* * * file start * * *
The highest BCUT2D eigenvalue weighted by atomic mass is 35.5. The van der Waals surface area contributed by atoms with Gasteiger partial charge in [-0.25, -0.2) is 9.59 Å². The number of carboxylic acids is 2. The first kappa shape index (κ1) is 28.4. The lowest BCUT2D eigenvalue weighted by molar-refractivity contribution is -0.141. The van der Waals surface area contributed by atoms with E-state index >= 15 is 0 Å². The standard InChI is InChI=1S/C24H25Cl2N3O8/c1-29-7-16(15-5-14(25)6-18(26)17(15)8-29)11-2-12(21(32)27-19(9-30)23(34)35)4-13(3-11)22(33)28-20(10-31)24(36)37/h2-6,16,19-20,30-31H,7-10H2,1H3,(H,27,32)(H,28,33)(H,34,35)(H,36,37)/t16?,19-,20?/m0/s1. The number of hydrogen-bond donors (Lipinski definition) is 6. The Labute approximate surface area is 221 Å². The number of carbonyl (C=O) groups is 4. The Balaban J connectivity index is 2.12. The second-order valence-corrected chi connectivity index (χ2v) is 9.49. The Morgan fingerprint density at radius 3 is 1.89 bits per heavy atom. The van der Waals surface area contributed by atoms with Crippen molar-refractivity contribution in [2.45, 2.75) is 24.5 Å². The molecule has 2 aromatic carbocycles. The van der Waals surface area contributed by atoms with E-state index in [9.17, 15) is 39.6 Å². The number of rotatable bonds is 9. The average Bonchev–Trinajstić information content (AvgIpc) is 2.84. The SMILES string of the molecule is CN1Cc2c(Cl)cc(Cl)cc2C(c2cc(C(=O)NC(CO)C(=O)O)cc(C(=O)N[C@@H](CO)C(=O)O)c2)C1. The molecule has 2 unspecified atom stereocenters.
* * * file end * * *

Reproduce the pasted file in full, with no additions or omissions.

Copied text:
The highest BCUT2D eigenvalue weighted by atomic mass is 35.5. The van der Waals surface area contributed by atoms with Gasteiger partial charge in [-0.25, -0.2) is 9.59 Å². The number of carboxylic acids is 2. The first kappa shape index (κ1) is 28.4. The lowest BCUT2D eigenvalue weighted by molar-refractivity contribution is -0.141. The van der Waals surface area contributed by atoms with E-state index >= 15 is 0 Å². The standard InChI is InChI=1S/C24H25Cl2N3O8/c1-29-7-16(15-5-14(25)6-18(26)17(15)8-29)11-2-12(21(32)27-19(9-30)23(34)35)4-13(3-11)22(33)28-20(10-31)24(36)37/h2-6,16,19-20,30-31H,7-10H2,1H3,(H,27,32)(H,28,33)(H,34,35)(H,36,37)/t16?,19-,20?/m0/s1. The number of hydrogen-bond donors (Lipinski definition) is 6. The Labute approximate surface area is 221 Å². The number of carbonyl (C=O) groups is 4. The Balaban J connectivity index is 2.12. The second-order valence-corrected chi connectivity index (χ2v) is 9.49. The Morgan fingerprint density at radius 3 is 1.89 bits per heavy atom. The van der Waals surface area contributed by atoms with Crippen molar-refractivity contribution in [2.45, 2.75) is 24.5 Å². The molecule has 2 aromatic carbocycles. The van der Waals surface area contributed by atoms with E-state index in [9.17, 15) is 39.6 Å². The number of rotatable bonds is 9. The average Bonchev–Trinajstić information content (AvgIpc) is 2.84. The SMILES string of the molecule is CN1Cc2c(Cl)cc(Cl)cc2C(c2cc(C(=O)NC(CO)C(=O)O)cc(C(=O)N[C@@H](CO)C(=O)O)c2)C1. The molecule has 2 unspecified atom stereocenters.